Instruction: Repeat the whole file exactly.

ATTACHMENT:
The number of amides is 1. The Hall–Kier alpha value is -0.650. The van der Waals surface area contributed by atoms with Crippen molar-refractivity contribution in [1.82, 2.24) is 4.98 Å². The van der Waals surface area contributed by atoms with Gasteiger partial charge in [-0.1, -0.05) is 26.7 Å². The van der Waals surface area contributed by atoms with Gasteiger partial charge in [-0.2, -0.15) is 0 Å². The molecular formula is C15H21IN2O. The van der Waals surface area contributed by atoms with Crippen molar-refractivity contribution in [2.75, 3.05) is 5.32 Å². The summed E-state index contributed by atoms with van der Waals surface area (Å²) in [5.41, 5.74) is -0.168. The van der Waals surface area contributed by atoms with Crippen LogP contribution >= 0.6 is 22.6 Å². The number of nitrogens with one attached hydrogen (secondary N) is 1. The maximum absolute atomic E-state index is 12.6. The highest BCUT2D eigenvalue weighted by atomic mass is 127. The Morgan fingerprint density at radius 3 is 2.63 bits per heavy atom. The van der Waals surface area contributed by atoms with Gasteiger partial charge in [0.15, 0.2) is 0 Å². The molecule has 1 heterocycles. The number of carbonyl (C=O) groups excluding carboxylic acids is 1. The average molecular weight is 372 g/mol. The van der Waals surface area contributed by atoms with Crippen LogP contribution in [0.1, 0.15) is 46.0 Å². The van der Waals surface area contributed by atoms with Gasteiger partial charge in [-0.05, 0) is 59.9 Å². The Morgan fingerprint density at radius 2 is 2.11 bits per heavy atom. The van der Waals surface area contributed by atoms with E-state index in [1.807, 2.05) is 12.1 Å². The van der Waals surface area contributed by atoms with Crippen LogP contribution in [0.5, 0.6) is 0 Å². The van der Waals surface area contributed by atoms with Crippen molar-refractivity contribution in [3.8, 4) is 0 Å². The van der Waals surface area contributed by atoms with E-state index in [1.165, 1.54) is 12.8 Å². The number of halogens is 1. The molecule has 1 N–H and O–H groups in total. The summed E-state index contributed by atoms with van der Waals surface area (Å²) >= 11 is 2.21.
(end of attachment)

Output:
The number of amides is 1. The Hall–Kier alpha value is -0.650. The van der Waals surface area contributed by atoms with Crippen molar-refractivity contribution in [1.82, 2.24) is 4.98 Å². The van der Waals surface area contributed by atoms with Gasteiger partial charge in [-0.1, -0.05) is 26.7 Å². The van der Waals surface area contributed by atoms with Gasteiger partial charge in [-0.2, -0.15) is 0 Å². The molecular formula is C15H21IN2O. The van der Waals surface area contributed by atoms with Crippen molar-refractivity contribution in [2.75, 3.05) is 5.32 Å². The summed E-state index contributed by atoms with van der Waals surface area (Å²) in [5.41, 5.74) is -0.168. The van der Waals surface area contributed by atoms with Crippen LogP contribution >= 0.6 is 22.6 Å². The number of nitrogens with one attached hydrogen (secondary N) is 1. The maximum absolute atomic E-state index is 12.6. The highest BCUT2D eigenvalue weighted by atomic mass is 127. The Morgan fingerprint density at radius 3 is 2.63 bits per heavy atom. The van der Waals surface area contributed by atoms with Gasteiger partial charge in [0.15, 0.2) is 0 Å². The molecule has 1 heterocycles. The number of carbonyl (C=O) groups excluding carboxylic acids is 1. The average molecular weight is 372 g/mol. The van der Waals surface area contributed by atoms with Crippen LogP contribution in [0.1, 0.15) is 46.0 Å². The van der Waals surface area contributed by atoms with Gasteiger partial charge in [-0.05, 0) is 59.9 Å². The Morgan fingerprint density at radius 2 is 2.11 bits per heavy atom. The van der Waals surface area contributed by atoms with E-state index in [1.807, 2.05) is 12.1 Å². The van der Waals surface area contributed by atoms with Crippen LogP contribution in [0.5, 0.6) is 0 Å². The van der Waals surface area contributed by atoms with Crippen molar-refractivity contribution in [3.8, 4) is 0 Å². The van der Waals surface area contributed by atoms with E-state index in [1.165, 1.54) is 12.8 Å². The number of halogens is 1. The molecule has 1 N–H and O–H groups in total. The summed E-state index contributed by atoms with van der Waals surface area (Å²) >= 11 is 2.21.